We are now offering training in RMS Guide to Slope Risk Analysis Ver. 4 training. Contact Marc to discuss your training needs.
Marc attended the International Rockfall Protection Conference 2014 hosted by Geobrugg in Switzerland and Austria over May 21 to 28, 2014. The conference included a field test of Geobrugg’s 500kJ flexible rockfall protection canopy at their testing facility in Wallenstadt. Following technical talks a tour was held of remedial sites in Switzerland, Austria and Southern Germany. Among the numerous installations visited was the large rock fall canopy along the spectacular Route des Pontes, in the Canton of Valais:
The tour provided invaluable information about state of the art slope remedial works.
Marc is involved in the second stage works at Clyde Mountain. an interesting and challenging site. RMS providing updates via the following website:
Slope Stability 2013 will provide a forum for open pit mining and civil engineering practitioners, consultants, researchers and suppliers worldwide to exchange views on best practice and state-of-the-art slope technologies. Best practice with respect to pit slope investigations, design, implementation and performance monitoring will be discussed during the symposium.
The ACG is delighted to host this symposium in Brisbane for the first time. Past symposia have been held in Vancouver, Canada, 2011; Santiago, Chile, 2009; Perth, Australia, 2007; and Cape Town, South Africa, 2006.
We are attending this Friday
We are currently assisting RMS with slope stabilisation works at Clyde Mountain on the Kings Highway. The area has a long history of landslides driven by a coincidence of road geometry and bedding. Widening works in the late 1950s undercut bedding dipping steeply into the road way leading to the current problems. Failures occurred during widening (1959-about 30,000m3), in 1993 (about 5,000m3) and last year (April 2012-about 1000m3).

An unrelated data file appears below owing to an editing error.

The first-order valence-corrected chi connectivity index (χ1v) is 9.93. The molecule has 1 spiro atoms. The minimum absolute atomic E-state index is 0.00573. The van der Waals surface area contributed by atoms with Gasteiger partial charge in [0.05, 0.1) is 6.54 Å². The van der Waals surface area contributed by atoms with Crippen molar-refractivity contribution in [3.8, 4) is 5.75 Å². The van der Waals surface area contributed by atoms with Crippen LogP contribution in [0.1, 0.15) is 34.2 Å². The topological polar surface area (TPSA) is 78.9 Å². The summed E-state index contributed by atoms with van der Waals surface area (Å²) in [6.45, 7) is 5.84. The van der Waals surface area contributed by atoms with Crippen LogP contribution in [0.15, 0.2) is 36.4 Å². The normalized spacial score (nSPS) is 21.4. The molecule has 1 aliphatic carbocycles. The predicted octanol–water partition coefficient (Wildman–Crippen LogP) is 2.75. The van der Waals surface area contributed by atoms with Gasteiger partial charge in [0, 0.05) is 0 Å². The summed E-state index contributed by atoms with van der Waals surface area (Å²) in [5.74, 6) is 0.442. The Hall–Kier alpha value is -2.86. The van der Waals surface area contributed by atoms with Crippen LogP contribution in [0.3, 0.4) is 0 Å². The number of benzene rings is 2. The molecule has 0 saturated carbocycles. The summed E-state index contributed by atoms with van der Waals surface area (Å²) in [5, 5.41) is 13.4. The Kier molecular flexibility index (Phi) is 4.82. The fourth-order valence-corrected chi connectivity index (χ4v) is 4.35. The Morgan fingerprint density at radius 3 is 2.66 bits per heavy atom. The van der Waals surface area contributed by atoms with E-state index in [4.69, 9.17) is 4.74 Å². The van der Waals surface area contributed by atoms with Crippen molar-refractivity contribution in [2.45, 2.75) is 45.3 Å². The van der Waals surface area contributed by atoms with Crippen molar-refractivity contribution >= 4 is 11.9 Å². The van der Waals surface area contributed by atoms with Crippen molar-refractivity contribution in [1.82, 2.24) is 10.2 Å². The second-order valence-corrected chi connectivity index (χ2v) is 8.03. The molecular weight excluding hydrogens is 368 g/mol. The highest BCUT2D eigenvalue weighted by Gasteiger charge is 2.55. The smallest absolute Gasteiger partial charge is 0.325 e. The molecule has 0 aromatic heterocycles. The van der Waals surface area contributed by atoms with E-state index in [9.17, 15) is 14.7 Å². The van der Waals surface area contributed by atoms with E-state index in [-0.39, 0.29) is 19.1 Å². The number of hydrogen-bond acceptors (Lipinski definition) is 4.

More information about the project available through the RMS website.
We have added a new SRA page that will be expanded to include more detail about our SRA, and slope risk management capabilities Marc Hendrickx and Associates are the best choice for independent advice on slope risk management.
Marc Hendrickx presented at the 2012 RMS Geotechnical Conference. The title of Marc’s paper was “Management of small rock falls on the F3 Freeway”.
We’ll post a link to the presentation as soon as RMS put them up on their technical pages.
Here’s the Abstract:
The Sydney-Newcastle Freeway (F3) is a major transport corridor linking Sydney with the Central Coast, Newcastle and Northern NSW. Between Kariong and Wahroonga the freeway passes through spectacular rock cuttings up to 50 m high in Hawkesbury Sandstone. These remarkable engineering structures were constructed by drill and blast methods in the late 1960s. The height, steep design with an absence of benches and narrow carriageway configuration has left an ongoing legacy of regular maintenance and inspection to reduce the risks of rock falls impacting the carriageway.
Qualitative slope risk analysis, using the latest version of RMS Guide to Slope Risk Analysis version 4, rates many of these higher slopes (Slopes >18m height) as high risk (~ARL2) for a direct impact from a small (<0.2m diameter) rock fall. A quantitative risk analysis (QRA) was undertaken as an independent check on the results. The QRA integrated estimates of rock fall frequency based on observations, the results of rock fall modelling software to assess potential rock fall trajectories and their probability of impacting the carriageway for different cut heights and geometries; along with traffic counts and assessed vulnerabilities, as a means of assessing the risk to life. The QRA confirmed the outcome of the Qualitative Risk Analysis. The results were combined with earlier qualitative assessments of the cuttings undertaken under ver 3.1 of the RTA’s Guide to Slope Risk Analysis to provide an overall risk to life.
Current management practises in involve periodic (10-15years) devegetation, scaling and stabilisation of any larger rock fall hazards using passive rock dowels or shotcrete. The costs of this work are high and do little to affect the long term risk of small rock falls which re-emerge overtime as vegetation re-establishes and rocks erode as they are exposed to the weather. Rock fall mesh is installed on a number of cuttings on the F3. A comparative cost analysis was undertaken to assess the cost of installing mesh on high cuttings on the F3 south of the Hawkesbury River. The cost was found to be competitive with current management practises and has the added benefit of maintaining slope risk levels at acceptable levels over time.